Muhlenbergia schreberi J.F. Gmel.
This native species thrives in both shaded and sunny areas and tolerates wet and droughty soils. Nimblewill typically invades thin turf in summer, forming grayish-green patches consisting of coarse-textured leaves and wiry stems. Patches become light brown or tan as nimblewill plants undergo dormancy during late fall and winter. Dormant plants are slow to green up in spring, and homeowners and professional turf managers find the light brown leaves and stems of nimblewill objectionable when contrasted against uniform green turf. Nimblewill can be controlled or suppressed with certain selective postemergence grass herbicides and good cultural practices.
Nimblewill is a member of the Poaceae family and has a perennial life cycle. Plants undergo dormancy in late autumn with leaves falling from stems, and stems remaining upright and visible, taking on a bleached-straw color over the winter and into early spring. New stems and leaves emerge from crown tissues in spring and seed produced during the previous year begins to germinate in late spring or early summer. Following seed germination and the emergence of new leaves and stems, plants make rapid vegetative growth during summer. Nimblewill produces stolons, which creep along the soil surface forming patches in thin turf. Seedheads are produced from midsummer to October.
Nimblewill resembles some other perennial weed grasses that infest lawns, including creeping bentgrass, bermudagrass, and Japanese stiltgrass. Nimblewill can be distinguished from these other grasses by examining features of the leaf blade, ligules, stems, stolons, nodes, and seedheads. Leaf-blades of nimblewill are usually blue-green or grayish-green, more-or-less horizontally oriented, short (0.75 to 2 inches in length), and pointed at the tip. Leaf-blades of nimblewill look similar to those of Japanese stiltgrass; however, Japanese stiltgrass leaves are usually wider and often have a silver stripe down the center of the leaf (nimblewill leaf blades do not have any distinguishing markings). The ligule of nimblewill, located at the junction of the leaf sheath and leaf blade, is very short and membranous.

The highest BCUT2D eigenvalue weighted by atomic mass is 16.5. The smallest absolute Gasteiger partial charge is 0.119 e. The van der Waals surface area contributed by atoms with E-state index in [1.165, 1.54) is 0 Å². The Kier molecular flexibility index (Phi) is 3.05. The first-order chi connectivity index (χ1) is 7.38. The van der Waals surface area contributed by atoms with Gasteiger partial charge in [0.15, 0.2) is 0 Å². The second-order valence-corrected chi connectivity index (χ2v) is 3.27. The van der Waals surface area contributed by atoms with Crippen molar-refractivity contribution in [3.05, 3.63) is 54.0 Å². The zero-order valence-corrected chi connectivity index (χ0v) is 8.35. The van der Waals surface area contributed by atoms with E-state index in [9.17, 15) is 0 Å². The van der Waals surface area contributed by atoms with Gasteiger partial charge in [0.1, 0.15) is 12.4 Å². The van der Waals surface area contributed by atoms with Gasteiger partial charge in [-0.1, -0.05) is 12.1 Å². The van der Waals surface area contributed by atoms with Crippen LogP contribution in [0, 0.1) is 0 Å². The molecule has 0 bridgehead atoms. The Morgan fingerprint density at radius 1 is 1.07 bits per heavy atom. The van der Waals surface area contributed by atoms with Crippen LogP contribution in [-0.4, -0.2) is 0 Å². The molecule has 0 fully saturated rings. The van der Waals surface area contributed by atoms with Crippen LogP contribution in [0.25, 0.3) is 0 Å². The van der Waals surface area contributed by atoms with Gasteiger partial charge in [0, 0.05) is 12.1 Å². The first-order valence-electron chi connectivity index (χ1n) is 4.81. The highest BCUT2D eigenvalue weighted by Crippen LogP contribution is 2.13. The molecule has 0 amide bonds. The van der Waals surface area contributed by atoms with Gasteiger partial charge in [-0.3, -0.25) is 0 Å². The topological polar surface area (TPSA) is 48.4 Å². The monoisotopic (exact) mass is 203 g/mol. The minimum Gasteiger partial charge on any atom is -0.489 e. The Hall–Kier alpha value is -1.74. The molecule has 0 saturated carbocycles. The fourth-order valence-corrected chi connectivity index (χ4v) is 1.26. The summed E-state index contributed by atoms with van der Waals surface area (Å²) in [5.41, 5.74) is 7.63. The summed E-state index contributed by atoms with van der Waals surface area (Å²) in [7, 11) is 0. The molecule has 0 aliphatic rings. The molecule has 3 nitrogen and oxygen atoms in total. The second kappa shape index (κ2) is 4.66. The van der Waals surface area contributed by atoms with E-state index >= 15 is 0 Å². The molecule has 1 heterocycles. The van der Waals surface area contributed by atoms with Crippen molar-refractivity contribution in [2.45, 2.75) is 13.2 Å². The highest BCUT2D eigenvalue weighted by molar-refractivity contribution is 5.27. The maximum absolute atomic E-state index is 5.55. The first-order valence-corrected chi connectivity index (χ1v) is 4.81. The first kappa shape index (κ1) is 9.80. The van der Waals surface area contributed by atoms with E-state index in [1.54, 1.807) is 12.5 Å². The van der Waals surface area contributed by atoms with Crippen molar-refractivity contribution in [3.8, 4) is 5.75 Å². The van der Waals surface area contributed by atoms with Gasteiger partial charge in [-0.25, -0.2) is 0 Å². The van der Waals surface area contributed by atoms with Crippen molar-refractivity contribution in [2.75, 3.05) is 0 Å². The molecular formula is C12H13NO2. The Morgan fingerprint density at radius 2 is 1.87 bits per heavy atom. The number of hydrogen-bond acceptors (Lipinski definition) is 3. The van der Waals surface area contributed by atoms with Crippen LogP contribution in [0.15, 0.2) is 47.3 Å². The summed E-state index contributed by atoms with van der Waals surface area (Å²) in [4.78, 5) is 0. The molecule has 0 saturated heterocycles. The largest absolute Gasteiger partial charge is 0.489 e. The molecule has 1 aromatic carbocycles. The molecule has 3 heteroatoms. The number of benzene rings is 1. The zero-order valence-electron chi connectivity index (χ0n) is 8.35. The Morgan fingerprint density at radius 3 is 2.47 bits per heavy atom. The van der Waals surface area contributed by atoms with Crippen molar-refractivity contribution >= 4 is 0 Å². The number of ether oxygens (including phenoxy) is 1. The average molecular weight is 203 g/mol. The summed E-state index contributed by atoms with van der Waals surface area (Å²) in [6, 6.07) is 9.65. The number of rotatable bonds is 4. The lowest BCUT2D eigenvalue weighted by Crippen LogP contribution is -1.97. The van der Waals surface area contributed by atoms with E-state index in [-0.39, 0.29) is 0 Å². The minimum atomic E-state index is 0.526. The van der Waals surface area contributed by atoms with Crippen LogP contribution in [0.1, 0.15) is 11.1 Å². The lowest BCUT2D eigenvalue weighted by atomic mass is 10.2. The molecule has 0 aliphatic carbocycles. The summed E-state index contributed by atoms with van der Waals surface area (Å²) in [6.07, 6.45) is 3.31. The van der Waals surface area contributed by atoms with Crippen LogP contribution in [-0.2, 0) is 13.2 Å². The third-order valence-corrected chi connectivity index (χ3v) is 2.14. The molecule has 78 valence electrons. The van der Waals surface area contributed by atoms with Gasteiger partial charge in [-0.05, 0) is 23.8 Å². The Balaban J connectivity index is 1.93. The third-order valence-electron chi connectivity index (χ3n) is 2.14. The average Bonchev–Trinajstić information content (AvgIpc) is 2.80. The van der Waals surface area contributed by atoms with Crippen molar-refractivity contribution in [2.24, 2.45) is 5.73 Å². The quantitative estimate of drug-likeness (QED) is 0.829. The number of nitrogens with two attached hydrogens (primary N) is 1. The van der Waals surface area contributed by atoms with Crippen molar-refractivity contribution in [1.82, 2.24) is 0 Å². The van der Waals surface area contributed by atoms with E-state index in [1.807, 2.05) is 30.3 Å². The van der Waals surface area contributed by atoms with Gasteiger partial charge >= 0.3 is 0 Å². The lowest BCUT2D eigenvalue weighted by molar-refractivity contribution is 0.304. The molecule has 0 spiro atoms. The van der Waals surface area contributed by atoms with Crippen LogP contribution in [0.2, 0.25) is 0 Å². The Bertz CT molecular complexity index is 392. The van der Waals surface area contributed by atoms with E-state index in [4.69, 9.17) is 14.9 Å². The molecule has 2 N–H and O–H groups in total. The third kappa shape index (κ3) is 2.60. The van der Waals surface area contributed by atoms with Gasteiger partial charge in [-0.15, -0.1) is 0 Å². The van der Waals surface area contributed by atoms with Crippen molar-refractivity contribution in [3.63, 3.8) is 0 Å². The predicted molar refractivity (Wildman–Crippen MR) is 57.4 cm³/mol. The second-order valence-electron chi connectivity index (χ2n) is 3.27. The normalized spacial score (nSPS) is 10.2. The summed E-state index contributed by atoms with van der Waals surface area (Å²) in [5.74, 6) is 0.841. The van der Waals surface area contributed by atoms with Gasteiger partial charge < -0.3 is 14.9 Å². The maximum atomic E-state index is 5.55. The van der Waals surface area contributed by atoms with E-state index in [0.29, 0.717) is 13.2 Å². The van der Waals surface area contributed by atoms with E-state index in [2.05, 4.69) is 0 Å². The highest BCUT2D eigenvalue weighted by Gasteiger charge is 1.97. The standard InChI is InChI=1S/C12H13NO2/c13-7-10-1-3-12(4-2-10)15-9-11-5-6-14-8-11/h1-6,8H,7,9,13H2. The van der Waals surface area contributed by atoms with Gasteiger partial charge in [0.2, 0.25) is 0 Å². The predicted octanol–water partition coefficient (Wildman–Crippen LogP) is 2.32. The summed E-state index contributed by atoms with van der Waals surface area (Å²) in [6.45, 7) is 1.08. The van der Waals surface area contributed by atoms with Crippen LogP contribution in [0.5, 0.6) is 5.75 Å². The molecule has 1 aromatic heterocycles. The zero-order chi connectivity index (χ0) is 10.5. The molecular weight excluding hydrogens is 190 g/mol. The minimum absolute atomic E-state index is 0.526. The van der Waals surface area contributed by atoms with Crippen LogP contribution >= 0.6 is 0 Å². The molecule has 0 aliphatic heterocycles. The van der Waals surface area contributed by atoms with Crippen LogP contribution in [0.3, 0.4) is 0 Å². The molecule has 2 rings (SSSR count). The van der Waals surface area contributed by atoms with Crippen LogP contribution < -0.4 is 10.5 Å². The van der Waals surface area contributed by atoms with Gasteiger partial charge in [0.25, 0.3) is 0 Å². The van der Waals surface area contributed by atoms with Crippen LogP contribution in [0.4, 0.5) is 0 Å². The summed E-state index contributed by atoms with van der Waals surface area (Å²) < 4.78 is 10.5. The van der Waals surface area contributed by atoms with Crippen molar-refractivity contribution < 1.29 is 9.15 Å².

By contrast, bermudagrass ligules consist of a fringe of hairs and creeping bentgrass ligules are membranous but longer than those of nimblewill. Stems of nimblewill tend to grow in an upright fashion and are thin and wiry, whereas creeping bentgrass stems are slightly thicker and more flexible (not as stiff). Nimblewill stolons are generated from crowns of mature plants and give rise to new plants as they spread laterally away from the mother plant. Prominent nodes can be found on upright stems and on lateral stolons. Root systems are relatively shallow and can be easily pulled from the soil. Inconspicuous erect seedheads produce seeds on slender spikes. Seeds are small (about 2 to 3 millimeters in length without awns and 5 to 7 mm including awns), tear-drop shaped, and with long awns at tips.
Nimblewill can be introduced into turf stands through the transfer of seed, stolons, and/or crown tissues on maintenance equipment, footwear, or soil used for renovation projects. Using soils from sites with no previous history of a nimblewill infestation can lessen the chances of contamination of turfgrass sites. If only a few nimblewill plants are infesting a lawn, they can be removed by hand pulling after stem and leaf emergence and before seedheads form later in the growing season. Improving turf density through fertilization and use of turfgrasses well-adapted to site conditions will help slow the spread of nimblewill but may not provide effective suppression once this weed is well established.
Chemical options for removing nimblewill from lawns include the use of the non-selective herbicide, glyphosate (Roundup), and selective herbicides containing mesotrione (Tenacity) and topramezone (Pylex). Glyphosate is generally used for spot treatments when only a few nimblewill plants are present in lawns. Glyphosate also kills desirable turfgrasses, so caution should be used when making spot treatments. Glyphosate spot treatments are most effective when nimblewill is actively growing in summer. In most cases, more than one application of glyphosate is needed for complete control as new shoots often emerge from nodes on surviving stolons.
Tenacity and Pylex are selective systemic herbicides that control nimblewill without killing desirable turfgrasses. These products are frequently used when many plants and large patches exist in lawns. Tenacity and Pylex control nimblewill by inhibiting chlorophyll and carotenoid pigments in foliage, causing plants to become white. Treated foliage dies back slowly, usually over a period of 2 to 3 weeks. One application of either of these herbicides rarely provides complete control of nimblewill and new foliage is often produced within several weeks or months of application. Tenacity and Pylex are most effective against nimblewill when applied two to three times over the course of the growing season when plants are actively growing. Be sure to follow label precautionary statements, restrictions, and directions regarding rates, the addition of surfactants, and the timing of applications when using these herbicides.